Why De Santis’ Release From Montreal is Bittersweet

Nick De Santis has been a key figure for the Impact in all its years, but results spoke louder than feelings
by Henrik Lonne   |   Thursday, July 31, 2014

Made in Canada - coverage of the Canadian MLS, NASL & USL Clubs, CSL, PCSL, Canadian Championship & Canada National Teams

In North American soccer, the name of the game for many years was instability. One of the few exceptions from this has been the Montreal Impact. Founded in 1993 by the Saputo family, they have been a consistent presence within Canadian and North American soccer.

In its many years in the lower divisions, the team was often successful due to the passion by the owners and the accompanying money, meaning they could outspent many of their opponents. Part of this club has almost always been Nick De Santis. First as a player, later as a coach and lastly sporting director, he has been a symbol of the club’s culture.

While getting into MLS was a big success for the Impact, it may also have been that event that eventually became the bane of De Santis. With the clubs willing and ability to outspend opponents in the lower divisions, De Santis had an easier task as a coach and sporting director than his colleagues at opposing clubs.

When entering into MLS the playing field changed. With single entity and a salary cap, De Santis, Saputo and the Impact could no longer spend they way to success. While reaching the play-in game last season, the Impacts time in MLS has been a mixed bag of results, as those never really matched the passion and energy, which the ownership had for team.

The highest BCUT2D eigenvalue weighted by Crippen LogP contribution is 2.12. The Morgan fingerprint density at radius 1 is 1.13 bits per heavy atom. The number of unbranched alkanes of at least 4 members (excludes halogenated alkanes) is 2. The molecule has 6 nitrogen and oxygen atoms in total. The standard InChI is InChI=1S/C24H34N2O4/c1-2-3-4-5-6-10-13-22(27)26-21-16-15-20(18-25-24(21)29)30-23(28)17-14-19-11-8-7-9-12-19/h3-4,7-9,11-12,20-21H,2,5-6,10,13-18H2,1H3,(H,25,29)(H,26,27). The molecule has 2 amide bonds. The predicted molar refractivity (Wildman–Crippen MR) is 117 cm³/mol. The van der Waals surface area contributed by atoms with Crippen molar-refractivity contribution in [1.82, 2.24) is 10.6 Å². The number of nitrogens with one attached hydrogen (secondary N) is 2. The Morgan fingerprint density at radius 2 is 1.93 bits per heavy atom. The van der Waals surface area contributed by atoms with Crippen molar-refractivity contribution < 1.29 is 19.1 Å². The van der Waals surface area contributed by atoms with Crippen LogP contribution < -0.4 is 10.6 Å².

As responsible for the sporting sector, the blame would eventually have to fall on de Santis, and his responsibilities are now placed with Chicago Fire head coach Frank Klopas. While the MLS incarnation of the Impact so far has not been generous with minutes for Canadians, it is interesting whether this approach will only be solidified with the entire sporting sector now being controlled by an American with no particular ties or knowledge of Canadian soccer.

De Santis will not be unemployed, as he will retain an administrative role within the team, but it is sad to see a Canadian lose his job within Canadian soccer especially when the replacement is American. This is not a slight on Klopas or his nationality, but Canadian soccer is at a stage, where it needs as many Canadians in vital positions as possible to grow. On the other hand it shows a level of maturity, that de Santis cannot retain his job regardless of results.

If one can hope anything from Wednesday’s event it will be that the Montreal Impact’s on field performances can finally begin to match the passion of Joey Saputo. If that can happen and it can include as many Canadian players as possible, this will be a good thing for Canadian soccer.

Henrik LONNE

Copenhagen Business School
Club Domestic:
AGF Aarhus
Club Foreign:
Toronto FC
Born and raised in Denmark, the US performance in the 2002 World Cup dragged Henrik into the world of North American soccer. Subsequent trips to Canada made him a Toronto FC fan from abroad. The passion he now has for MLS outshines most European leagues.